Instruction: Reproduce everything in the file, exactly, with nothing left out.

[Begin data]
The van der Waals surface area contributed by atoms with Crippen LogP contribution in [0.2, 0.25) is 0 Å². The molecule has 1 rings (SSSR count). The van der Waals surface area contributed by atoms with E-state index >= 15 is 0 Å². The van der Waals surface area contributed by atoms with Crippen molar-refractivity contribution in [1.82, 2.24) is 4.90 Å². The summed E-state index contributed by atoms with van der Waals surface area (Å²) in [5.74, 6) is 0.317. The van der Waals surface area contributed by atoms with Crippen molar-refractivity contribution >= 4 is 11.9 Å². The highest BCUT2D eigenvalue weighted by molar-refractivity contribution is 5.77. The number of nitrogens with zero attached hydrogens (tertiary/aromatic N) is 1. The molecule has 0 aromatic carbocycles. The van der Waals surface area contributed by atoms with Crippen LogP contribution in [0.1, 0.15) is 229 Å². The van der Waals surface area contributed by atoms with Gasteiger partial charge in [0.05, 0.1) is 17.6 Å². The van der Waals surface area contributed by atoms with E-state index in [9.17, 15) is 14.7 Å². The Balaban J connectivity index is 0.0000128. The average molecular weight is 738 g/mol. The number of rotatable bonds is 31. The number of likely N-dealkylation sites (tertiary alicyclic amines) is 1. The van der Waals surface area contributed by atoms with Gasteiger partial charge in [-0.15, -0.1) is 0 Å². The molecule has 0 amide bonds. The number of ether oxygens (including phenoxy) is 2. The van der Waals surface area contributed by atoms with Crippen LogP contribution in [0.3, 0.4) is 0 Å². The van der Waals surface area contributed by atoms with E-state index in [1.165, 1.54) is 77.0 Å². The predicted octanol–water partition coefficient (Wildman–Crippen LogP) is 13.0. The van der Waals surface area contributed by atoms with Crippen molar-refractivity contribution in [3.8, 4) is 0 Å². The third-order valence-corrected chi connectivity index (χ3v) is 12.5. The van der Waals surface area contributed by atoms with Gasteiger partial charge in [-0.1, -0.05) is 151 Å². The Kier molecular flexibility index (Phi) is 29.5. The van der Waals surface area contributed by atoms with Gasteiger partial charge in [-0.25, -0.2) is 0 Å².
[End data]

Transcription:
The van der Waals surface area contributed by atoms with Crippen LogP contribution in [0.2, 0.25) is 0 Å². The molecule has 1 rings (SSSR count). The van der Waals surface area contributed by atoms with E-state index >= 15 is 0 Å². The van der Waals surface area contributed by atoms with Crippen molar-refractivity contribution in [1.82, 2.24) is 4.90 Å². The summed E-state index contributed by atoms with van der Waals surface area (Å²) in [5.74, 6) is 0.317. The van der Waals surface area contributed by atoms with Crippen molar-refractivity contribution >= 4 is 11.9 Å². The highest BCUT2D eigenvalue weighted by molar-refractivity contribution is 5.77. The number of nitrogens with zero attached hydrogens (tertiary/aromatic N) is 1. The molecule has 0 aromatic carbocycles. The van der Waals surface area contributed by atoms with Crippen LogP contribution in [0.1, 0.15) is 229 Å². The van der Waals surface area contributed by atoms with Gasteiger partial charge in [0.05, 0.1) is 17.6 Å². The van der Waals surface area contributed by atoms with E-state index in [9.17, 15) is 14.7 Å². The Balaban J connectivity index is 0.0000128. The average molecular weight is 738 g/mol. The number of rotatable bonds is 31. The number of likely N-dealkylation sites (tertiary alicyclic amines) is 1. The van der Waals surface area contributed by atoms with Gasteiger partial charge in [-0.15, -0.1) is 0 Å². The molecule has 0 amide bonds. The number of ether oxygens (including phenoxy) is 2. The van der Waals surface area contributed by atoms with Crippen LogP contribution in [0.3, 0.4) is 0 Å². The van der Waals surface area contributed by atoms with E-state index in [1.165, 1.54) is 77.0 Å². The predicted octanol–water partition coefficient (Wildman–Crippen LogP) is 13.0. The van der Waals surface area contributed by atoms with Crippen molar-refractivity contribution in [3.8, 4) is 0 Å². The third-order valence-corrected chi connectivity index (χ3v) is 12.5. The van der Waals surface area contributed by atoms with Gasteiger partial charge in [-0.1, -0.05) is 151 Å². The Kier molecular flexibility index (Phi) is 29.5. The van der Waals surface area contributed by atoms with Gasteiger partial charge in [-0.25, -0.2) is 0 Å².